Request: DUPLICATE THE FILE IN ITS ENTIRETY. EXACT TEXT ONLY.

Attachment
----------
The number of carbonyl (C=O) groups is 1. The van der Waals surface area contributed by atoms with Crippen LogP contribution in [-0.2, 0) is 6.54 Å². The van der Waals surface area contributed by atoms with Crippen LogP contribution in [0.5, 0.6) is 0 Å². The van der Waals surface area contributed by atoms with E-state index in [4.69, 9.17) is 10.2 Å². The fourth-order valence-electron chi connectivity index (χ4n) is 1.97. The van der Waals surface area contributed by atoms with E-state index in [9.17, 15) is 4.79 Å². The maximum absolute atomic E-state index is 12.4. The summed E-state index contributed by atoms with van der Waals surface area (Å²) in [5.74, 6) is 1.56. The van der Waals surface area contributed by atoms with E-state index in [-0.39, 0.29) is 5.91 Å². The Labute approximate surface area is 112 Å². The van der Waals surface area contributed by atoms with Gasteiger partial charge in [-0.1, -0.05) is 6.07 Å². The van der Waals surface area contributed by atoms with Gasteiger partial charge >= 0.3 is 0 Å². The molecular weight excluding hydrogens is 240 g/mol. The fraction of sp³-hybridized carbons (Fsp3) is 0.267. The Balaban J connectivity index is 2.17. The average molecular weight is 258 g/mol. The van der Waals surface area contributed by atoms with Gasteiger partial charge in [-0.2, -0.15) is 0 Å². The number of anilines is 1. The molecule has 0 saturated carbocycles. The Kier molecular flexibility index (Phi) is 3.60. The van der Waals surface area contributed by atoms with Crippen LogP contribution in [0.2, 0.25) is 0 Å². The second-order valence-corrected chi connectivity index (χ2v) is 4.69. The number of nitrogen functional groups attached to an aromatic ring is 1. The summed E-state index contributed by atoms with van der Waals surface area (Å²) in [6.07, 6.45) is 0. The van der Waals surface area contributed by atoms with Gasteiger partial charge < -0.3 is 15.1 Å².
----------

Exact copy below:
The number of carbonyl (C=O) groups is 1. The van der Waals surface area contributed by atoms with Crippen LogP contribution in [-0.2, 0) is 6.54 Å². The van der Waals surface area contributed by atoms with Crippen LogP contribution in [0.5, 0.6) is 0 Å². The van der Waals surface area contributed by atoms with E-state index in [4.69, 9.17) is 10.2 Å². The fourth-order valence-electron chi connectivity index (χ4n) is 1.97. The van der Waals surface area contributed by atoms with E-state index in [9.17, 15) is 4.79 Å². The maximum absolute atomic E-state index is 12.4. The summed E-state index contributed by atoms with van der Waals surface area (Å²) in [5.74, 6) is 1.56. The van der Waals surface area contributed by atoms with E-state index in [-0.39, 0.29) is 5.91 Å². The Labute approximate surface area is 112 Å². The van der Waals surface area contributed by atoms with Gasteiger partial charge in [-0.1, -0.05) is 6.07 Å². The van der Waals surface area contributed by atoms with Gasteiger partial charge >= 0.3 is 0 Å². The molecular weight excluding hydrogens is 240 g/mol. The fraction of sp³-hybridized carbons (Fsp3) is 0.267. The Balaban J connectivity index is 2.17. The average molecular weight is 258 g/mol. The van der Waals surface area contributed by atoms with Gasteiger partial charge in [-0.2, -0.15) is 0 Å². The number of anilines is 1. The molecule has 0 saturated carbocycles. The Kier molecular flexibility index (Phi) is 3.60. The van der Waals surface area contributed by atoms with Crippen LogP contribution in [0.2, 0.25) is 0 Å². The second-order valence-corrected chi connectivity index (χ2v) is 4.69. The number of nitrogen functional groups attached to an aromatic ring is 1. The summed E-state index contributed by atoms with van der Waals surface area (Å²) in [6.07, 6.45) is 0. The van der Waals surface area contributed by atoms with Gasteiger partial charge < -0.3 is 15.1 Å².